The Plaintiffs also allege that the Final Rule fails to address the statutory cost savings requirement by conditioning it on future events, and delegating responsibility for demonstrating cost savings to the SIP Sponsors. The Final Rule explicitly acknowledges the government’s current inability to estimate potential cost savings due to a lack of information about the likely size and scope of the SIPs, the specific prescription drugs that may be imported, and the degree to which the imported drugs will be less expensive than drugs currently available in the United States. Since the demonstration of cost savings is required under the FDC Act, the Final Rule envisions that FDA will “find that a particular SIP proposal meets the certification requirements based on the information received as part of the proposal.” 85 Fed. Reg. at 62,112. According to the Plaintiffs, Section 804 does not contemplate or permit this SIP-by-SIP determination. In addition, the Plaintiffs argue that there is no indication that the Final Rule will reduce drug costs or yield substantial savings to American consumers. The Plaintiffs posit that any difference between the cost of comparable U.S. and Canadian drugs will be negated by the costs of the Foreign Sellers and Importers, including the costs of the relabeling and testing required under the Final Rule.

The Plaintiffs also allege that the Final Rule is contrary to intellectual property laws, violates the First Amendment, and raises serious questions under the Takings Clause. These allegations are related to the Final Rule’s requirement that manufacturers help facilitate importation or risk criminal liability. For example, the Final Rule requires manufacturers to either test SIP-imported products for free or turn over trade secrets and other confidential information so that Importers can test and authenticate the drugs. The Final Rule also requires manufacturers to provide Importers with authorization for the use, at no cost, of the approved labeling for the prescription drug, which could include trademarked names and logos. Since the Final Rule does not allow manufacturers to charge for the costs of conducting the required testing or the provision of trade secrets and confidential information, the Plaintiffs allege that this would amount to an uncompensated taking in violation of the Fifth Amendment.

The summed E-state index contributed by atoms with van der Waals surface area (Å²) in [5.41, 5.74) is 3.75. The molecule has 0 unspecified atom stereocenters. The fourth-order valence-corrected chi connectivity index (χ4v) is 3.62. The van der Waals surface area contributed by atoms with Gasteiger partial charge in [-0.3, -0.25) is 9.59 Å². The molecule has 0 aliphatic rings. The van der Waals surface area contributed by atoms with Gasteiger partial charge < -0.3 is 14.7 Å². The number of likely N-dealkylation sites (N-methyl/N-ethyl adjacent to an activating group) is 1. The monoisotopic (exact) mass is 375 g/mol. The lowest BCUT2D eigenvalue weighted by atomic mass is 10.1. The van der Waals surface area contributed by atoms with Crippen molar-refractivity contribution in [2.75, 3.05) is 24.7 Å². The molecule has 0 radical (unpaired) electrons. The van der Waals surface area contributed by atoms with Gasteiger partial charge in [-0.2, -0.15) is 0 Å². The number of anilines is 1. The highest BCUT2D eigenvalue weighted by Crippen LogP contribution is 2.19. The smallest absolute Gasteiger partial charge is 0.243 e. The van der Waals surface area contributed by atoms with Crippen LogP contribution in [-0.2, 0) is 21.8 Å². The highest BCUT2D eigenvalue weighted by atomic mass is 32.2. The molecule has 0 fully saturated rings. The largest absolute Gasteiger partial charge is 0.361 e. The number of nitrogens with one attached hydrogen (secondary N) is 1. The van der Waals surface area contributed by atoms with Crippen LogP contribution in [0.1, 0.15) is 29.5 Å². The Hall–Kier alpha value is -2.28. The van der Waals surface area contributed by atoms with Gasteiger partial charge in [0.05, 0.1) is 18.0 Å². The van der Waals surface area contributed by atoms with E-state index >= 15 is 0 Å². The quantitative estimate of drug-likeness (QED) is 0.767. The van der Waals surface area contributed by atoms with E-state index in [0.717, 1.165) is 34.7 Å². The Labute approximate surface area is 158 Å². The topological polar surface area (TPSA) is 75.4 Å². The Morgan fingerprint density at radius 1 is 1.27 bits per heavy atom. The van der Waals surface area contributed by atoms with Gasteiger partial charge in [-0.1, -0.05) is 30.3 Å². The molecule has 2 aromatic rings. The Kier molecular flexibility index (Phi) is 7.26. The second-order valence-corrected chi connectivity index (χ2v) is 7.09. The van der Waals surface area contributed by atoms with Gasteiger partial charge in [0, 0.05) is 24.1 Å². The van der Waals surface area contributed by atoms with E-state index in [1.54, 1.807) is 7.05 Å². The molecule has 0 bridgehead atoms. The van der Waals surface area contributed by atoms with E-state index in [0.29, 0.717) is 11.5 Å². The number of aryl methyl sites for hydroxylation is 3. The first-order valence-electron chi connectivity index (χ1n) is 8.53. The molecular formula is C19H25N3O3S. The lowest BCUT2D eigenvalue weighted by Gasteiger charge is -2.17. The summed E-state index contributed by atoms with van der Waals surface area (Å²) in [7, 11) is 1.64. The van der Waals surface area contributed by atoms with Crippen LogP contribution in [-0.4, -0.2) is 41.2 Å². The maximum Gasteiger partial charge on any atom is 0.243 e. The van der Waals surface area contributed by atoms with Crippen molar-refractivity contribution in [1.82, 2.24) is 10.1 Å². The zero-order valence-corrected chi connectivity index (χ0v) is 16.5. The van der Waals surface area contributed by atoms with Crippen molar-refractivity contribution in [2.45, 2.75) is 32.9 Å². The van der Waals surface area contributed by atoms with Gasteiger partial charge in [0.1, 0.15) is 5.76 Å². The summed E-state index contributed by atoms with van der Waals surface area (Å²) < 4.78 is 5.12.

The Canadian Interim Order

Before the Final Rule was published, Canada voiced its opposition to the importation proposal, predicting that importation would increase pressure on the Canadian drug supply, exacerbate drug shortages, and limit access to needed medicines in Canada. In direct response to the Final Rule, on November 27, the Canadian Minister of Health signed an Interim Order Respecting Drug Shortages (Safeguarding the Drug Supply). This Order prohibits licensed Canadian establishments (e.g., wholesalers and distributors) from distributing drugs for consumption or use outside of Canada, unless the licensee has reasonable grounds to believe that the distribution will not cause or exacerbate a drug shortage. Canadian licensees are required to create and retain detailed records with the information used to determine that distribution is not prohibited (i.e., will not cause or exacerbate a drug shortage) and must provide this information to the Minister of Health upon request. The Order applies to all drugs that are eligible for importation to the United States under the Final Rule as well as biologics and controlled substances, which are not eligible for importation by SIPs.

Our Thoughts

Drug prices and the desire to provide savings to American patients and consumers will likely continue to be an important issue as the Administration changes. While the Final Rule purports to set forth a possible solution by allowing for importation of drugs from Canada, it seems unlikely that this will be a viable solution. The Canadian Interim Order will effectively prevent the Foreign Sellers that SIP Sponsors partner with from exporting drugs to the United States, raising substantial questions about how SIP Sponsors will satisfy the requirements set forth in the Final Rule. In addition, the Plaintiffs’ lawsuit raises significant questions about the appropriateness of the Final Rule and the validity of the Certification that underlies the Final Rule. In the face of this legal challenge, it remains to be seen whether the new Administration will support the Final Rule and Certification. We will continue to monitor and report on developments related to drug importation plans and other efforts to lower drug prices in the United States.